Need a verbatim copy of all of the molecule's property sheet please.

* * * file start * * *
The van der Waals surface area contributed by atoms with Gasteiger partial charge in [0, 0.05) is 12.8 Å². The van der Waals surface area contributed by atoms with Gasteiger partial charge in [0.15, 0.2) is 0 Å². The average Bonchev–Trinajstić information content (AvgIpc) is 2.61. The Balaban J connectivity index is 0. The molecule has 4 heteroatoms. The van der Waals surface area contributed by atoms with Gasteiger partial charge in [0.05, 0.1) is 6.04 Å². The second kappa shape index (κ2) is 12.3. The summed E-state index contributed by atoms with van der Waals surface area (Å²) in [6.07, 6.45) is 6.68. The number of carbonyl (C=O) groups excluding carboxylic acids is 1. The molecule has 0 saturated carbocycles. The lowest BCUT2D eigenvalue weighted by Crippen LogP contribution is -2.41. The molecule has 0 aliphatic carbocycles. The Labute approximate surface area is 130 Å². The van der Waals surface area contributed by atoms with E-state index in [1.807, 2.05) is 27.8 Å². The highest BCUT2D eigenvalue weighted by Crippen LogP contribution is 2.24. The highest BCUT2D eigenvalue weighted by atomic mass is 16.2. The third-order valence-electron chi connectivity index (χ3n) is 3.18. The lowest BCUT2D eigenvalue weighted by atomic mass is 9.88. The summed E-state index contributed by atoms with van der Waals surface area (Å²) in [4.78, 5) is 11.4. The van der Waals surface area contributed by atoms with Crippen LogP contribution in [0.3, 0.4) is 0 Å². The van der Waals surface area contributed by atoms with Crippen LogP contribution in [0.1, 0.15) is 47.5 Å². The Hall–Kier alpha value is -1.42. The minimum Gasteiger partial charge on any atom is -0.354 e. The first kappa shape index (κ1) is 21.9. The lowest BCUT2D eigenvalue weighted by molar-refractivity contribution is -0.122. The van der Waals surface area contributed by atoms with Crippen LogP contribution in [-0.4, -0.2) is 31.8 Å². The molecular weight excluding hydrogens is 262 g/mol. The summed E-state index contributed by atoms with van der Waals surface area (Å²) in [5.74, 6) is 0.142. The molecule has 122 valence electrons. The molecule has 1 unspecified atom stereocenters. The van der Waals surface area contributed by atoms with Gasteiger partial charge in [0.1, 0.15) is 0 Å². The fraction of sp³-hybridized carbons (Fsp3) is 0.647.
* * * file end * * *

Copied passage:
The van der Waals surface area contributed by atoms with Gasteiger partial charge in [0, 0.05) is 12.8 Å². The van der Waals surface area contributed by atoms with Gasteiger partial charge in [0.15, 0.2) is 0 Å². The average Bonchev–Trinajstić information content (AvgIpc) is 2.61. The Balaban J connectivity index is 0. The molecule has 4 heteroatoms. The van der Waals surface area contributed by atoms with Gasteiger partial charge in [0.05, 0.1) is 6.04 Å². The second kappa shape index (κ2) is 12.3. The summed E-state index contributed by atoms with van der Waals surface area (Å²) in [6.07, 6.45) is 6.68. The number of carbonyl (C=O) groups excluding carboxylic acids is 1. The molecule has 0 saturated carbocycles. The lowest BCUT2D eigenvalue weighted by Crippen LogP contribution is -2.41. The molecule has 0 aliphatic carbocycles. The Labute approximate surface area is 130 Å². The van der Waals surface area contributed by atoms with E-state index in [1.807, 2.05) is 27.8 Å². The highest BCUT2D eigenvalue weighted by Crippen LogP contribution is 2.24. The highest BCUT2D eigenvalue weighted by atomic mass is 16.2. The third-order valence-electron chi connectivity index (χ3n) is 3.18. The lowest BCUT2D eigenvalue weighted by atomic mass is 9.88. The summed E-state index contributed by atoms with van der Waals surface area (Å²) in [4.78, 5) is 11.4. The van der Waals surface area contributed by atoms with Crippen LogP contribution in [0.3, 0.4) is 0 Å². The van der Waals surface area contributed by atoms with Crippen LogP contribution in [0.1, 0.15) is 47.5 Å². The Hall–Kier alpha value is -1.42. The minimum Gasteiger partial charge on any atom is -0.354 e. The first kappa shape index (κ1) is 21.9. The lowest BCUT2D eigenvalue weighted by molar-refractivity contribution is -0.122. The van der Waals surface area contributed by atoms with Crippen LogP contribution in [-0.4, -0.2) is 31.8 Å². The molecular weight excluding hydrogens is 262 g/mol. The summed E-state index contributed by atoms with van der Waals surface area (Å²) in [5.74, 6) is 0.142. The molecule has 122 valence electrons. The molecule has 1 unspecified atom stereocenters. The van der Waals surface area contributed by atoms with Gasteiger partial charge in [0.1, 0.15) is 0 Å². The fraction of sp³-hybridized carbons (Fsp3) is 0.647.